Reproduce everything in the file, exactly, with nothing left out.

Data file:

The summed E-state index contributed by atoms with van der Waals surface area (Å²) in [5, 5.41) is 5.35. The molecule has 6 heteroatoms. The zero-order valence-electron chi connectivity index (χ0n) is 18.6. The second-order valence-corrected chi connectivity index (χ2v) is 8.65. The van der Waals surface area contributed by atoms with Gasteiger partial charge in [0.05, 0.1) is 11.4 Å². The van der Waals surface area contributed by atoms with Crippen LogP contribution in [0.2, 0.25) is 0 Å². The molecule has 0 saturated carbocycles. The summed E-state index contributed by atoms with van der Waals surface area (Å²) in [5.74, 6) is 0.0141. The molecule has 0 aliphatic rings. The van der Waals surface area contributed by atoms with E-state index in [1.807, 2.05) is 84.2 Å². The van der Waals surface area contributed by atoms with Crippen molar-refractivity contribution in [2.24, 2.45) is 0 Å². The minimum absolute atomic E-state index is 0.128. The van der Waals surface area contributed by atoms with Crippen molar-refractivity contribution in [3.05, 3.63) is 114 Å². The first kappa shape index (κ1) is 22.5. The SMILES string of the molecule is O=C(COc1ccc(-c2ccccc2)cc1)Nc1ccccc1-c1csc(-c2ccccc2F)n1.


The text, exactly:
The summed E-state index contributed by atoms with van der Waals surface area (Å²) in [5, 5.41) is 5.35. The molecule has 6 heteroatoms. The zero-order valence-electron chi connectivity index (χ0n) is 18.6. The second-order valence-corrected chi connectivity index (χ2v) is 8.65. The van der Waals surface area contributed by atoms with Gasteiger partial charge in [0.05, 0.1) is 11.4 Å². The van der Waals surface area contributed by atoms with Crippen LogP contribution in [0.2, 0.25) is 0 Å². The molecule has 0 saturated carbocycles. The summed E-state index contributed by atoms with van der Waals surface area (Å²) in [5.74, 6) is 0.0141. The molecule has 0 aliphatic rings. The van der Waals surface area contributed by atoms with E-state index in [1.807, 2.05) is 84.2 Å². The van der Waals surface area contributed by atoms with Crippen molar-refractivity contribution in [2.24, 2.45) is 0 Å². The minimum absolute atomic E-state index is 0.128. The van der Waals surface area contributed by atoms with Crippen molar-refractivity contribution in [3.05, 3.63) is 114 Å². The first kappa shape index (κ1) is 22.5. The SMILES string of the molecule is O=C(COc1ccc(-c2ccccc2)cc1)Nc1ccccc1-c1csc(-c2ccccc2F)n1.